- The pool ladder steps should be at least three inches wide, and the ladder should have handrails on both sides small enough for a child to grasp. There should be a ladder at both ends of the pool.
- A licensed electrician should install electrical equipment under local safety codes. Ground-fault circuit interrupters are now recommended or required for pool area installations. Faulty electrical installations could cause severe or fatal electric shock.
- Check with a reputable pool contractor to ensure the depth is sufficient for a diving board or slide. Always put a slide in a deep area of the pool– never in shallow water.
- There should be a fence at least six feet high around all sides of the pool with a locked gate to keep children out when there is no supervision, and the fence should be constructed so it isn’t easy to climb. Lawn furniture, trees, and shrubs should not be close enough to provide an easy boost over the fence. Avoid using a side of the house as part of the fence; toddlers have wandered out through an open patio door or window and drowned.
- Mark water depths conspicuously. Use a safety float line where the bottom slope deepens.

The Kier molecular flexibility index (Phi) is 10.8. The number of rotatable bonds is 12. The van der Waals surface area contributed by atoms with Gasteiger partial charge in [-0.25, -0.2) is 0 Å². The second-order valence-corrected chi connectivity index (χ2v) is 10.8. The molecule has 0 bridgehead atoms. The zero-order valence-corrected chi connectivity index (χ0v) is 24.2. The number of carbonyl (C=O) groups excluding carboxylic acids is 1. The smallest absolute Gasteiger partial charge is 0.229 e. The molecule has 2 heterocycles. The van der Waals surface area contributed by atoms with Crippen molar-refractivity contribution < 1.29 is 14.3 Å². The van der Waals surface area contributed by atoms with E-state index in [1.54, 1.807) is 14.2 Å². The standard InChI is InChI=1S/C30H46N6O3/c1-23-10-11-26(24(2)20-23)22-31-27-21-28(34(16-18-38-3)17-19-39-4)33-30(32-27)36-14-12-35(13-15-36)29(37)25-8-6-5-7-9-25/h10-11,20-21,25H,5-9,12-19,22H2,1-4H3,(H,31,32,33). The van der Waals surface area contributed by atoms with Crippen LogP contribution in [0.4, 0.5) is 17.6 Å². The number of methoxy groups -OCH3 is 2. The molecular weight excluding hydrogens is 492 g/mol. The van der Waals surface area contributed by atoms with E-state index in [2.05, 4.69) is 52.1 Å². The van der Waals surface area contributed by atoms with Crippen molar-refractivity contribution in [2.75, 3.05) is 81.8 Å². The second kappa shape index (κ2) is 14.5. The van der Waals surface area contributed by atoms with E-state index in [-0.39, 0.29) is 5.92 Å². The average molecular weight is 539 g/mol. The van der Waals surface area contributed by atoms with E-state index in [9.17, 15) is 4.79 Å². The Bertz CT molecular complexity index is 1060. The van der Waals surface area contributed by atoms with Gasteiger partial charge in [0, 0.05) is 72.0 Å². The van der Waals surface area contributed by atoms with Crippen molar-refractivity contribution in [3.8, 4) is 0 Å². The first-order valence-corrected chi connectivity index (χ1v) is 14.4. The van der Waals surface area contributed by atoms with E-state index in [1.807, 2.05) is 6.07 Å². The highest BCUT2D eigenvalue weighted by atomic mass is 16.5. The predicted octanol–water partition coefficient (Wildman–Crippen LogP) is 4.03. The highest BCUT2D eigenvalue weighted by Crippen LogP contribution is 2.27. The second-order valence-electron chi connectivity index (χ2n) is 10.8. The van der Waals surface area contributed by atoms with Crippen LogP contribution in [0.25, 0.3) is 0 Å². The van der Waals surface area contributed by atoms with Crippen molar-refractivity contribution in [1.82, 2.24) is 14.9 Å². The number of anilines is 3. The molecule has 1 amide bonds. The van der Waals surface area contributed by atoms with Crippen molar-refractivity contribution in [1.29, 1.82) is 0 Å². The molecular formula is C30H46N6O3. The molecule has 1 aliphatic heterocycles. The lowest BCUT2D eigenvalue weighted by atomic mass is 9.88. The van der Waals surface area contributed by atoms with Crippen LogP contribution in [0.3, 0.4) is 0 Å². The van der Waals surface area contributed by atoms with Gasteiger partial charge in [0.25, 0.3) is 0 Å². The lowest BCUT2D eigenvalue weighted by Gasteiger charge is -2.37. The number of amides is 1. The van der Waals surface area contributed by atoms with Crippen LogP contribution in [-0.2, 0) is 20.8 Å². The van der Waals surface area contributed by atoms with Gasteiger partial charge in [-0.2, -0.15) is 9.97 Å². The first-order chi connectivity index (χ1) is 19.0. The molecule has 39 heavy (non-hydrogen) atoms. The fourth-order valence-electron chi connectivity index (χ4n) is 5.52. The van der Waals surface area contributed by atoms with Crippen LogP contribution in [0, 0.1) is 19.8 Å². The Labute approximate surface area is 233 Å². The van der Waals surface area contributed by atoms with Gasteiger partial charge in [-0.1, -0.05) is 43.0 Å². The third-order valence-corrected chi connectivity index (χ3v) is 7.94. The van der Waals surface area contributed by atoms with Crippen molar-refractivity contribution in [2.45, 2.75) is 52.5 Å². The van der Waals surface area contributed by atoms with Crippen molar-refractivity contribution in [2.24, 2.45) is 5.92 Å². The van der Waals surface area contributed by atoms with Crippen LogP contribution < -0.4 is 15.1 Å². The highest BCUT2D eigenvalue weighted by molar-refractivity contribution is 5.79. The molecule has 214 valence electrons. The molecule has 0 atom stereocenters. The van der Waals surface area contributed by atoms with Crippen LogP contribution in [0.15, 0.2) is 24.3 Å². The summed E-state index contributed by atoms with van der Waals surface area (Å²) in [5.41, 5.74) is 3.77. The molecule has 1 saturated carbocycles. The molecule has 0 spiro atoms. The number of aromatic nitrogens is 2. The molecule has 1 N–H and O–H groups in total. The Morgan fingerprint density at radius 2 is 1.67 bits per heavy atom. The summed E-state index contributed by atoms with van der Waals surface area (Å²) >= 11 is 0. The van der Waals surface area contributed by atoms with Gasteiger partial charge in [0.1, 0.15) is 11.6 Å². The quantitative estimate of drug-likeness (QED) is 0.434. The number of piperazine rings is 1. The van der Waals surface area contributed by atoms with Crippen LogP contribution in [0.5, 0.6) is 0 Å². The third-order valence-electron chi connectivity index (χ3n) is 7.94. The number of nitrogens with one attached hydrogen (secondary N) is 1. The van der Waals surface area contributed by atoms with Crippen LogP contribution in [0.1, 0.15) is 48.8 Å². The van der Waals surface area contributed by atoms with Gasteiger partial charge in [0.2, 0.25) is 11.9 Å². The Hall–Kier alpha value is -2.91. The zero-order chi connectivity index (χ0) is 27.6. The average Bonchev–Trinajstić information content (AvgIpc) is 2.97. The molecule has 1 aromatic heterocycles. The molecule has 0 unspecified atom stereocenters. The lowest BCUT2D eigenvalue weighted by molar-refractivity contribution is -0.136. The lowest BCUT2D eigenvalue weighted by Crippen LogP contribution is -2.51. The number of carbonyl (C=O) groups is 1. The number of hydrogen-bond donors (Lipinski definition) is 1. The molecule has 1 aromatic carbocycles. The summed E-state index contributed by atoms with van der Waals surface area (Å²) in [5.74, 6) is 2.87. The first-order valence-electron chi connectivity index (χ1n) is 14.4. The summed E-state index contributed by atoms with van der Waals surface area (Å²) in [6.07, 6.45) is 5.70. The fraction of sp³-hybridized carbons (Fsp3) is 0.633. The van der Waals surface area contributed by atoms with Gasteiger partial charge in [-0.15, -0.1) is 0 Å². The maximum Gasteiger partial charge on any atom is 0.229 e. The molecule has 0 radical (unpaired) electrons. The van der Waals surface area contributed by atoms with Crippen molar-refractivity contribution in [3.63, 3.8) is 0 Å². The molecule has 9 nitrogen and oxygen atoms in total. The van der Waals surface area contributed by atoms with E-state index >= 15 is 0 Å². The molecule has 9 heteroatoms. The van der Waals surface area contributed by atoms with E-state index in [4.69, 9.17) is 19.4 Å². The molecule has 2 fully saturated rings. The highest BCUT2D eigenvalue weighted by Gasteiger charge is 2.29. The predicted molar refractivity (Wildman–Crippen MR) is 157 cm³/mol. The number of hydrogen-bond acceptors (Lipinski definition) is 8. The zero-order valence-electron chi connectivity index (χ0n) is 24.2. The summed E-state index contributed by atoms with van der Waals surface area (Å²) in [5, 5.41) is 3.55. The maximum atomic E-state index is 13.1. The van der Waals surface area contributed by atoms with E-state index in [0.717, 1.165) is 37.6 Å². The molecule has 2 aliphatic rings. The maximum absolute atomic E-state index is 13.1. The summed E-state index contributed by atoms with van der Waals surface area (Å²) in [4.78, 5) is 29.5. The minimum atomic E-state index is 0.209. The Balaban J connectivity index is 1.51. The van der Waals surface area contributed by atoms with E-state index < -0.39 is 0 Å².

- Above-ground pools: Install sturdy guard rails around the pool deck. Look for rolled rims on the metal shell to ensure the rims do not present a sharp cutting edge if someone falls. The access ladder to the deck should be sturdy and without protruding bolts or other sharp edges. The access ladder should swing up to prevent children from unauthorized entry or should be easily removable for secure storage away from the pool area.
- Check the pool and equipment periodically for cleanliness and good maintenance. Cover all sharp edges and protruding bolts; repair rickety or broken ladders and railings. Replace non-slip materials when they wear out.
Source: Consumer Production Safety Commission, Centers for Disease Control and Protection